McGlothlin et al v. Drake et al

Filing 109

OPINION AND ORDER: Cequent Performance Products Inc's 93 Motion for Attorney Fees is DENIED. Signed by Judge J. Leon Holmes on 10/18/2013. (mcz)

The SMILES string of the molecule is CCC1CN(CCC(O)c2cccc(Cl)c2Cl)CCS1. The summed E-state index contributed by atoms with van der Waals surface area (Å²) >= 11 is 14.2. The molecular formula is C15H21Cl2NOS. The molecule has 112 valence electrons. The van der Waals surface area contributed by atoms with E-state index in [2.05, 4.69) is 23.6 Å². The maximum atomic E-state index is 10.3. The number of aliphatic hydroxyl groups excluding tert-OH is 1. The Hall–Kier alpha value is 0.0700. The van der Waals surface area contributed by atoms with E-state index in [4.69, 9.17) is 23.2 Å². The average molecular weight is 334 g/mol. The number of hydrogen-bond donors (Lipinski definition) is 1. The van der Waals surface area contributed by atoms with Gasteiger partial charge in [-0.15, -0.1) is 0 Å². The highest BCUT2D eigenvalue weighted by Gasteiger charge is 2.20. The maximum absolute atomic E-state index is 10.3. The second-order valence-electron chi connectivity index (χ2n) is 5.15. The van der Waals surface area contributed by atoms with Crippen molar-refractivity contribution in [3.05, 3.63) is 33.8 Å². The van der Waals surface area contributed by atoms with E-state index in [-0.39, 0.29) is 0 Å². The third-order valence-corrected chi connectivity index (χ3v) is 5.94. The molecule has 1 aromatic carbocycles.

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IN THE UNITED STATES DISTRICT COURT EASTERN DISTRICT OF ARKANSAS NORTHERN DIVISION DANNY MCGLOTHLIN and MCB SALES & INSTALLATION SERVICES, INC. v. PLAINTIFFS NO. 1:11CV00055 JLH CEQUENT PERFORMANCE PRODUCTS, INC. DEFENDANT OPINION AND ORDER Danny McGlothlin and MCB Sales & Installation Services, Inc., brought this action against Cequent Performance Products, Inc., seeking monetary damages and injunctive relief for patent infringement, patent interference, misappropriation of trade secrets in violation of the Trade Secrets Acts of Arkansas and Wisconsin, violations of the Arkansas Deceptive Trade Practices Act, and tortious interference with contractual relations, as well as a declaratory judgment that two of the patents belonging to Cequent Performance Products, Inc., are invalid. McGlothlin is the named inventor of United States Patent No. 7,311,331, a utility patent that claims a powered jacking device that can be installed on a trailer and used to raise or lower the trailer. He assigned the patent to MCB Sales, which began marketing the device as the Easy Lift Motorized Jack System. MCB Sales attempted to sell the Easy Lift to Sundowner Trailers, Inc., which informed MCB Sales that it would not buy Easy Lifts for its trailers unless Cequent tested them first. Cequent tested the Easy Lift and determined that the powered jacking device was too strong and might damage the Cequent-made Bulldog jacks on the Sundowner trailers. Not long thereafter Cequent began selling its own powered jacking device, the Bulldog Drive Kit, designed specifically for use on Cequent’s 12,000-pound Bulldog jacks. At the pleading stage, the Court dismissed without prejudice all of the plaintiffs’ claims except their claims that Cequent’s Bulldog Drive Kit infringed the #331 patent and that Cequent misappropriated the plaintiffs’ trade secrets. After discovery, Cequent moved for summary judgment on those claims. The plaintiffs conceded that summary judgment should be granted on the trade secrets claims but contested summary judgment with respect to the patent infringement claims. The plaintiffs failed, however, to provide evidence necessary to show a genuine issue of material fact as to the patent infringement claims, and the Court therefore granted summary judgment on those claims, as well. Cequent has now moved for an award of attorneys’ fees under four statutes, 35 U.S.C. § 285, 28 U.S.C. § 1927, Ark. Code Ann. § 4-75-607(1), and Wis. Stat. § 134.90(4)(c), as well as under the Court’s inherent authority. Cequent asks the Court to award fees totaling $153,273.701 and to require the plaintiffs and their lawyers to reimburse those fees. Thirty-five United States Code section 285 provides, “The court in exceptional cases may award reasonable attorney fees to the prevailing party.” The Federal Circuit has explained: A case may be deemed exceptional when there has been some material inappropriate conduct related to the matter in litigation, such as willful infringement, fraud or inequitable conduct in procuring the patent, misconduct during litigation, vexatious or unjustified litigation, conduct that violates Fed. R. Civ. P. 11, or like infractions. Absent misconduct in the conduct of the litigation or in securing the patent, sanctions may be imposed against the patentee only if both (1) the litigation is brought in subjective bad faith, and (2) the litigation is objectively baseless. 1 Cequent obtained permission to file under seal the invoices supporting this request but never filed them. 2 Brooks Furniture Mfg. v. Dutailier Int’l, Inc., 393 F.3d 1378, 1381 (Fed. Cir. 2005) (citations omitted). See also Raylon LLC v. Complus Data Innovations, Inc., 700 F.3d 1361, 1370 (Fed. Cir. 2012). Moreover: There is a presumption that the assertion of infringement of a duly granted patent is made in good faith. Thus, the underlying improper conduct and the characterization of the case as exceptional must be established by clear and convincing evidence. Brooks Furniture Mfg., 393 F.3d at 1382 (citations omitted). Here, the plaintiffs engaged in no misconduct during the litigation or the procurement of the patent. The plaintiffs have submitted affidavits from the inventor, Danny McGlothlin, as well as his attorneys, Luther Oneal Sutter and Chris Stewart. The affidavits, the veracity of which the Court credits, demonstrate that the litigation was not brought in subjective bad faith. Thus, this is not an exceptional case in which fees may be awarded pursuant to 35 U.S.C. § 285. The two state statutes, Ark. Code Ann. § 4-75-607(1) and Wis. Stat. § 134.90(4)(c), likewise require bad faith as a prerequisite for an award of attorneys’ fees. Because this action was not brought in bad faith, attorneys’ fees will not be awarded under those statutory provisions. The more difficult issue arises under 28 U.S.C. § 1927, which provides that any attorney “who so multiplies the proceedings in any case unreasonably and vexatiously may be required by the court to satisfy personally the excess costs, expenses, and attorneys’ fees reasonably incurred because of such conduct.” According to the Eighth Circuit, sanctions under section 1927 are warranted when an attorney’s conduct “viewed objectively, manifests either intentional or reckless disregard of the attorney’s duties to the Court.”2 Clark v. United Parcel Serv., Inc., 460 F.3d 1004, 1011 (8th Cir. 2 The Federal Circuit reviews motions for sanctions under 28 U.S.C. § 1927 pursuant to the law of the regional circuit in which the case originated. Nystrom v. TREX Co., Inc., 424 F.3d 1136, 1141 (Fed. Cir. 2005). 3 2006) (quoting Tenkku v. Normandy Bank, 348 F.3d 737, 743 (8th Cir. 2003)). “The imposition of sanctions is a serious matter and should be approached with circumspection.” Lee v. L.B. Sales, Inc., 177 F.3d 714, 718 (8th Cir. 1999) (quoting O’Connell v. Champion Int’l Corp., 812 F.2d 383, 395 (8th Cir. 1999)). “Because section 1927 is penal in nature, it should be strictly construed so that it does not ‘dampen the legitimate zeal of an attorney in representing his client.’” Id. (quoting Travelers Ins. Co. v. St. Jude Hosp. of Kenner, La., Inc., 38 F.3d 1414, 1416 (5th Cir. 1994)); see also Nat’l Elev. Insp. Servs. v. Sharpe, No. 4:13CV00237-KGB, 2013 WL 471169, at *1 (E.D. Ark. Aug. 30, 2013); Murrin v. Fischer, No. 07-CV-1295 (PJS/RLE), 2008 WL 540857, at *33 (D. Minn. Feb. 25, 2008). “As a result, losing argument are not always sanctionable ones.” Books Are Fun, Ltd. v. Rosebrough, 239 F.R.D. 532, 543 (S.D. Iowa 2007). Here, the plaintiffs’ lawyers may have been overly zealous in attempting to find a remedy for a perceived injustice, but they did not disregard their duties to the Court. McGlothlin is a sixty-yearold man who is disabled. While he was still able to work, he invented the Easy Lift system, obtained a patent on it, and assigned the patent to MCB Sales, which he and David Cantrell owned.3 It appears from the timing of the creation of the Bulldog Drive Kit and the depictions of the Easy Lift system and Cequent’s Bulldog Drive Kit, that the idea for Cequent’s Bulldog Drive Kit was derived from McGlothlin’s invention, even though, as this Court has held, the Bulldog Drive Kit does not infringe McGlothlin’s #331 patent. McGlothlin presented the facts to an experienced patent lawyer, Gary Speed, who told him that he had a case but that it would cost $100,000 to pursue it. McGlothlin did not and does not have such resources, so he was unable to proceed until someone in his family brought the situation to the attention of the lawyers who represented him in this case. 3 MCB Sales is now defunct. 4 Thus, the lawyers who represented the plaintiffs in this case were confronted with a perceived injustice—i.e., that Cequent derived benefit from McGlothlin’s invention but did not compensate him or MCB Sales for it—committed against someone who lacks the resources needed to pursue litigation. They took the case on a contingent fee basis and paid their expenses from their own pockets while attempting to find a remedy for this perceived injustice. Their attempts to find a remedy were futile, and perhaps misguided, but this is not a case in which the Court would say that the lawyers’ conduct, viewed objectively, intentionally or recklessly disregarded their duties to the Court. To require the plaintiffs’ lawyers, or the plaintiffs, to pay Cequent’s attorneys’ fees would be unduly punitive and could dampen the legitimate zeal of lawyers who devote their time and resources to pursuing justice for impecunious clients. The heart of the case was the allegation of patent infringement. In response to Cequent’s motion for summary judgment, the plaintiffs did not argue that there was literal infringement. Instead, they argued that Cequent’s product infringed the patent through the doctrine of equivalents. In making that argument, they relied upon the testimony of the inventor, Danny McGlothlin.4 McGlothlin provided testimony that the Bulldog Drive Kit performed a function similar to the Easy Lift, but he was unable to provide particularized testimony explaining how the drive shaft in the Bulldog Drive Kit was functionally equivalent to a cross member in the #331 patent. Because the plaintiffs could not present testimony on a limitation-by-limitation basis, the Court concluded that summary judgment should be granted as to the plaintiffs’ claims that Cequent’s product was the functional equivalent of the patent at issue. See AquaTex Indus., Inc. v. Techniche Solutions, 4 The plaintiffs could not afford to retain a patent expert to testify. See Document #106-1 at 1; Document #106-2 at 2. 5 479 F.3d 1320, 1328 (Fed. Cir. 2007). While the plaintiffs’ argument failed on this narrow point, the Court cannot say that the attorneys acted in disregard of their duties to the Court. Accordingly, Cequent’s motion for attorneys’ fees is DENIED. Document #93. IT IS SO ORDERED this 18th day of October, 2013. J. LEON HOLMES UNITED STATES DISTRICT JUDGE 6